Treating Spring Allergies*Sniff, Sniff*
“Are you crying?”
“It’s OK, let it out”
The flowers are blooming, the grass is greener and the sun is shining. Spring is here, breathe it in. Wait, what’s that? You have a stuffy nose, watery eyes, and you’re breaking out in hives?! Alas, with better outdoor weather you have to face those dreaded seasonal allergies. In addition to using allergy medications, follow these simple tips to help counteract the effects of allergies this season.
During the spring, plants, flowers, and trees begin their pollination cycle and they do so through air travel. What you may not realize is that when you are out enjoying the day, you walk right through these large amounts of pollen that tend to float about in the air. And unlike getting a cold during the winter, allergies won’t go away with a few days rest. Depending where you live, it can be a cycle that goes on for upwards of half a year.
Before you declare your struggle with allergies to be a futile effort, I can shed some advice that may help you with your fight and will help make sure you have a healthy spring.
First and foremost, the earlier you treat allergies, the better. Reason being, allergy season starts earlier than when most people believe, sometimes arriving as early as mid-February, do to early pollination cycles. When an individual experiences allergies they may feel an inflammatory sensation. The earlier you try to prevent it, the better it’d feel in the long run. Let’s use this analogy, would you rather put out the match, when it’s still a match, or would you wait until it’s a bonfire?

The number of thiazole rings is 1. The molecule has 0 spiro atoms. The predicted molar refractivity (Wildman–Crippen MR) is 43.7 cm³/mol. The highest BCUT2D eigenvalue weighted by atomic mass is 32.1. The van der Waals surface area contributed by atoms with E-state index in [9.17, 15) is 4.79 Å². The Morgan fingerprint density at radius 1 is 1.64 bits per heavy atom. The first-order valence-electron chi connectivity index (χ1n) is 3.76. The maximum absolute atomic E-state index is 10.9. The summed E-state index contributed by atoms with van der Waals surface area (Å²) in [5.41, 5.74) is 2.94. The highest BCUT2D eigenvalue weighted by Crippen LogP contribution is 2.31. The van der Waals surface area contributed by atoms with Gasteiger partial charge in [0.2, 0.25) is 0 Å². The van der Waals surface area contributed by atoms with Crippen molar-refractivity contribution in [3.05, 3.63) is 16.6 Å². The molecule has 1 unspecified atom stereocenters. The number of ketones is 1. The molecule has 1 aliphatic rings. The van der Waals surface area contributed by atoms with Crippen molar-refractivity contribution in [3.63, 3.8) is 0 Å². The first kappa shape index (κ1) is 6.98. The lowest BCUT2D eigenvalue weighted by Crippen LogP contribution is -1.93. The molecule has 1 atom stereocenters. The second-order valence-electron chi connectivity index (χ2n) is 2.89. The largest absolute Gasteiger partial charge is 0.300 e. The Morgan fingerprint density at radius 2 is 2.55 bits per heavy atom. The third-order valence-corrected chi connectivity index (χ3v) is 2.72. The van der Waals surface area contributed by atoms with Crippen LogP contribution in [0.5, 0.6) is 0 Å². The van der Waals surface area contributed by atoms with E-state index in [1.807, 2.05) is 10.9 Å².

Control your environment accordingly. If you feel the need to go outside for work and/or play, make sure that you take your allergy medicine before doing so. Or if you want to get straight to business and work on the garden, mow the lawn, or rake leaves, you may want to consider wearing a protective face mask in order to prevent or reduce your allergies.
Be well acquainted with you’re over the counter allergy medication, multiple ones, even. This is important because a single medication may not do the job. For example if you are using one type of medication, the effect of said agent may wear off. Or depending on the effectiveness of certain medications, you may want to adjust in order to find the most comfortable outcome.
Ultimately, if it appears as if your allergy symptoms are not getting any better, you may want to consider receiving allergy shots. These shots introduce small amounts of an allergen into you immune system, as to create and strengthen your level of tolerance. Overtime, you may find that your vulnerability towards such allergens have either diminished or have disappeared.
Now that the weather outside is warmer, I really hope that everyone enjoys themselves and treats their allergies to the best of their abilities. Now go out and have fun!